Languages organize their parts of speech into classes according to their functions and positions relative to other parts. All languages, for instance, make a basic distinction between a group of words that prototypically denotes things and concepts and a group of words that prototypically denotes actions and events. The first group, which includes English words such as "dog" and "song", are usually called nouns. The second, which includes "run" and "sing", are called verbs. Another common category is the adjective: words that describe properties or qualities of nouns, such as "red" or "big". Word classes can be "open" if new words can continuously be added to the class, or relatively "closed" if there is a fixed number of words in a class. In English, the class of pronouns is closed, whereas the class of adjectives is open, since an infinite number of adjectives can be constructed from verbs (e.g. "saddened") or nouns (e.g. with the -like suffix, as in "noun-like"). In other languages such as Korean, the situation is the opposite, and new pronouns can be constructed, whereas the number of adjectives is fixed.
Word classes also carry out differing functions in grammar. Prototypically, verbs are used to construct predicates, while nouns are used as arguments of predicates. In a sentence such as "Sally runs", the predicate is "runs", because it is the word that predicates a specific state about its argument "Sally". Some verbs such as "curse" can take two arguments, e.g. "Sally cursed John". A predicate that can only take a single argument is called intransitive, while a predicate that can take two arguments is called transitive.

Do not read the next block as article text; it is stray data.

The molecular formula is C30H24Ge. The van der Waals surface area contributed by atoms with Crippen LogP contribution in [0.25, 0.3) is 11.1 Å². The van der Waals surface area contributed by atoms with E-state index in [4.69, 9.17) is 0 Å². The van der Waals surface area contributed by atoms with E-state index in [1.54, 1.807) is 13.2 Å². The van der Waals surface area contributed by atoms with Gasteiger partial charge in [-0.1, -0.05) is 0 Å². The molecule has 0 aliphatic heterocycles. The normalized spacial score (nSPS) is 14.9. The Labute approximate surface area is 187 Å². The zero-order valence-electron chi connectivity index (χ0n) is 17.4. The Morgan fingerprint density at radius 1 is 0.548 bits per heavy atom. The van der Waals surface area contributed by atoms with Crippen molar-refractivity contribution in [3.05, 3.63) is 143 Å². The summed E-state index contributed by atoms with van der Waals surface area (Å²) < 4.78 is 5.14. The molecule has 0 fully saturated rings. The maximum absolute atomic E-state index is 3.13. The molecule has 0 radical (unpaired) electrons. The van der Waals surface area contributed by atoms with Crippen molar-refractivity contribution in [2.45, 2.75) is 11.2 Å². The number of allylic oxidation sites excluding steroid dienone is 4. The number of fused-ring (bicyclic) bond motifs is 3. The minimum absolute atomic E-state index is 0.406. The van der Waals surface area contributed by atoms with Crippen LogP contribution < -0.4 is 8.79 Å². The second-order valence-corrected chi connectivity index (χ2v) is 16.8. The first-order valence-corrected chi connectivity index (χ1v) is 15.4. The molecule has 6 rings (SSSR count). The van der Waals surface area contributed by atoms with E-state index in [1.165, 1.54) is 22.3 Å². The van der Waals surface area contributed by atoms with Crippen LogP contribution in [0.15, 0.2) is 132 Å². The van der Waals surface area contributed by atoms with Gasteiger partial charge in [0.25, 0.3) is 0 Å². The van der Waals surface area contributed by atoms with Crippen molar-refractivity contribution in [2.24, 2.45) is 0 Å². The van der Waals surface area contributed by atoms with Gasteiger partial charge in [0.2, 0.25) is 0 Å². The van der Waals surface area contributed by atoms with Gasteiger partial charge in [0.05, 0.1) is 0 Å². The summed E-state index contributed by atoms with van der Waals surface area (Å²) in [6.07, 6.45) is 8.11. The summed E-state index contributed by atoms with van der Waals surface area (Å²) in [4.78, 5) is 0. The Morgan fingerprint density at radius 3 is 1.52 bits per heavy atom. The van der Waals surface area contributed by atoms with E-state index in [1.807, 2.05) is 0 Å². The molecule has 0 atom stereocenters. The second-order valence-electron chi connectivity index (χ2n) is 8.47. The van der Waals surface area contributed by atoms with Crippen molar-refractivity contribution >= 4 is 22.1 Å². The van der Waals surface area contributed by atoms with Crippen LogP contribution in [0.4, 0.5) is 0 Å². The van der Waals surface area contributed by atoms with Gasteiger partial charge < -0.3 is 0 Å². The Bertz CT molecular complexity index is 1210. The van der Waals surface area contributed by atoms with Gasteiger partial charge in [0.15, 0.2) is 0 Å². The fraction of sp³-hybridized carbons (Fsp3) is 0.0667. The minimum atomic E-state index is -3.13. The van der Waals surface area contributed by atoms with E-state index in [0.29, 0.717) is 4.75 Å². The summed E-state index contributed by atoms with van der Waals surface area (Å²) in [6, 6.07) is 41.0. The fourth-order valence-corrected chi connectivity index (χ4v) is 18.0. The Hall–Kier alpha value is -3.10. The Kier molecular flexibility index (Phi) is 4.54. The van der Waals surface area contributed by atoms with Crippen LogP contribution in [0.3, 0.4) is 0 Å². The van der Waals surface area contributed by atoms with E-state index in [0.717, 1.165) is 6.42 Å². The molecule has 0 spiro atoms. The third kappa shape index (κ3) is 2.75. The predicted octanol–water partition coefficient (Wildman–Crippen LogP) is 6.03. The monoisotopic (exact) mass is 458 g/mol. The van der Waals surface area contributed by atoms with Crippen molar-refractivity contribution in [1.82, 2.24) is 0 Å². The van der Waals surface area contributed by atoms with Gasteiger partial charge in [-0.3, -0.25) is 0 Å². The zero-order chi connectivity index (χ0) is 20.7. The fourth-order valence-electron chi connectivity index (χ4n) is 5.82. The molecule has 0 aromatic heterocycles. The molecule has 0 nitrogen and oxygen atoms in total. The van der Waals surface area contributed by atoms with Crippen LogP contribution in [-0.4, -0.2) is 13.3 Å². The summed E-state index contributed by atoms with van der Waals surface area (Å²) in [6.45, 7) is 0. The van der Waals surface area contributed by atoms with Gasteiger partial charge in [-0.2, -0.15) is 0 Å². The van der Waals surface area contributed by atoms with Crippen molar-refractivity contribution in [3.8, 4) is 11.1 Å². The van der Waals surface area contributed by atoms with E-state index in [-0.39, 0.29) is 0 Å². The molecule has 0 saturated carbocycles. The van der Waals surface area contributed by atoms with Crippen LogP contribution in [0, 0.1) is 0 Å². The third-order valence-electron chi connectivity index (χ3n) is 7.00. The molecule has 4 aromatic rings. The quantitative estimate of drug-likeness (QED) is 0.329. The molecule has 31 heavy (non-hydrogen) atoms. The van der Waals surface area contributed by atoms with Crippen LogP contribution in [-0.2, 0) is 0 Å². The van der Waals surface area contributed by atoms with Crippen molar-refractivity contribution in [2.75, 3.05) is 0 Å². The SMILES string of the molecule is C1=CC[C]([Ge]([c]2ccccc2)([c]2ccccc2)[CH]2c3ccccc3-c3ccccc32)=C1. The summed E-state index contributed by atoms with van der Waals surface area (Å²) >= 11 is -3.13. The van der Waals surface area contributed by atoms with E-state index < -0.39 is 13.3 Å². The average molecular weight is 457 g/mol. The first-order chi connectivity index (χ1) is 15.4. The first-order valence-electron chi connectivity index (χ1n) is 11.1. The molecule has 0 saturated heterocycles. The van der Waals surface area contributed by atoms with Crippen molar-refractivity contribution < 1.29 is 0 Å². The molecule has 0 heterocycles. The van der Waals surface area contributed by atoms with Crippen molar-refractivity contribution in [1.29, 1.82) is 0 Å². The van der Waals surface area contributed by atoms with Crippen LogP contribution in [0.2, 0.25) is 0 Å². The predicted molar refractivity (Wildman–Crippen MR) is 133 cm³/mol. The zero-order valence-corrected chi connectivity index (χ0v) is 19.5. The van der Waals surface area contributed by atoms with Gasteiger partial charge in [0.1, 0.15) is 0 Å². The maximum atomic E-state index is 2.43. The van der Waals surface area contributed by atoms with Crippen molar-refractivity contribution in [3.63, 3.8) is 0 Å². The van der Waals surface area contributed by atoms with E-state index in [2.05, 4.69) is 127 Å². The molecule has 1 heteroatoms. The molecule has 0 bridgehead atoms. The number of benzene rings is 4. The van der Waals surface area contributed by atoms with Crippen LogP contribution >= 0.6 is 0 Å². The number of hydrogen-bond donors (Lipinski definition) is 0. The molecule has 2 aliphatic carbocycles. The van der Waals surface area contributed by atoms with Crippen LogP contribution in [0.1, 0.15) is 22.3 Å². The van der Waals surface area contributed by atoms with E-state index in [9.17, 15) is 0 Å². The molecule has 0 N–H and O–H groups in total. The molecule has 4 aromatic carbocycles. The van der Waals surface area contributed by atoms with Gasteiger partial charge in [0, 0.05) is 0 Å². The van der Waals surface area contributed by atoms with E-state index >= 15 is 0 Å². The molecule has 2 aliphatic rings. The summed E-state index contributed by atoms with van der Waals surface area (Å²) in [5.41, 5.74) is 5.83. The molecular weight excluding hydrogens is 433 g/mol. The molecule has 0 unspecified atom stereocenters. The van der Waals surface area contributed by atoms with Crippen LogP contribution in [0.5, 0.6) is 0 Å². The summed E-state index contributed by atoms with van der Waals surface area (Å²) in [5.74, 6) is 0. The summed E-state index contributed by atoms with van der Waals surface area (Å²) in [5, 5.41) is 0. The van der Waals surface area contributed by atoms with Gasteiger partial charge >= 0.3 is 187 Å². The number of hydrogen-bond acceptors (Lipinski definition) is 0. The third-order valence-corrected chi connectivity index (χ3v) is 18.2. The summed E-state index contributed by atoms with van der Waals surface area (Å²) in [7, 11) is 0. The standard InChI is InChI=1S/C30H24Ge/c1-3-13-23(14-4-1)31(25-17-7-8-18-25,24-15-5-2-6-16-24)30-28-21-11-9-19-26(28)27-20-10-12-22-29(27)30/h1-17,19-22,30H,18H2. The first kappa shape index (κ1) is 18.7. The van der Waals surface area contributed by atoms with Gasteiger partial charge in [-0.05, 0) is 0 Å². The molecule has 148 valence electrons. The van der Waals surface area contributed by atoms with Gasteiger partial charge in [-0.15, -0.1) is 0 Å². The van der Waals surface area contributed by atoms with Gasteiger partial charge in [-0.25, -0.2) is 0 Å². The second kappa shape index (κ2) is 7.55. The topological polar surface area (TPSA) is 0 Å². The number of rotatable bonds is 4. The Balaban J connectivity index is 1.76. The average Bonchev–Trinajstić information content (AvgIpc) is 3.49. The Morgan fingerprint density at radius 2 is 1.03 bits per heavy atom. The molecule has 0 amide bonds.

Many other word classes exist in different languages, such as conjunctions like "and" that serve to join two sentences, articles that introduce a noun, interjections such as "wow!", or ideophones like "splash" that mimic the sound of some event. Some languages have positionals that describe the spatial position of an event or entity. Many languages have classifiers that identify countable nouns as belonging to a particular type or having a particular shape. For instance, in Japanese, the general noun classifier for humans is nin (人), and it is used for counting humans, whatever they are called:
For trees, it would be:
In linguistics, the study of the internal structure of complex words and the processes by which words are formed is called morphology. In most languages, it is possible to construct complex words that are built of several morphemes. For instance, the English word "unexpected" can be analyzed as being composed of the three morphemes "un-", "expect" and "-ed".
Morphemes can be classified according to whether they are independent morphemes, so-called roots, or whether they can only co-occur attached to other morphemes. These bound morphemes or affixes can be classified according to their position in relation to the root: prefixes precede the root, suffixes follow the root, and infixes are inserted in the middle of a root. Affixes serve to modify or elaborate the meaning of the root. Some languages change the meaning of words by changing the phonological structure of a word, for example, the English word "run", which in the past tense is "ran". This process is called ablaut. Furthermore, morphology distinguishes between the process of inflection, which modifies or elaborates on a word, and the process of derivation, which creates a new word from an existing one. In English, the verb "sing" has the inflectional forms "singing" and "sung", which are both verbs, and the derivational form "singer", which is a noun derived from the verb with the agentive suffix "-er".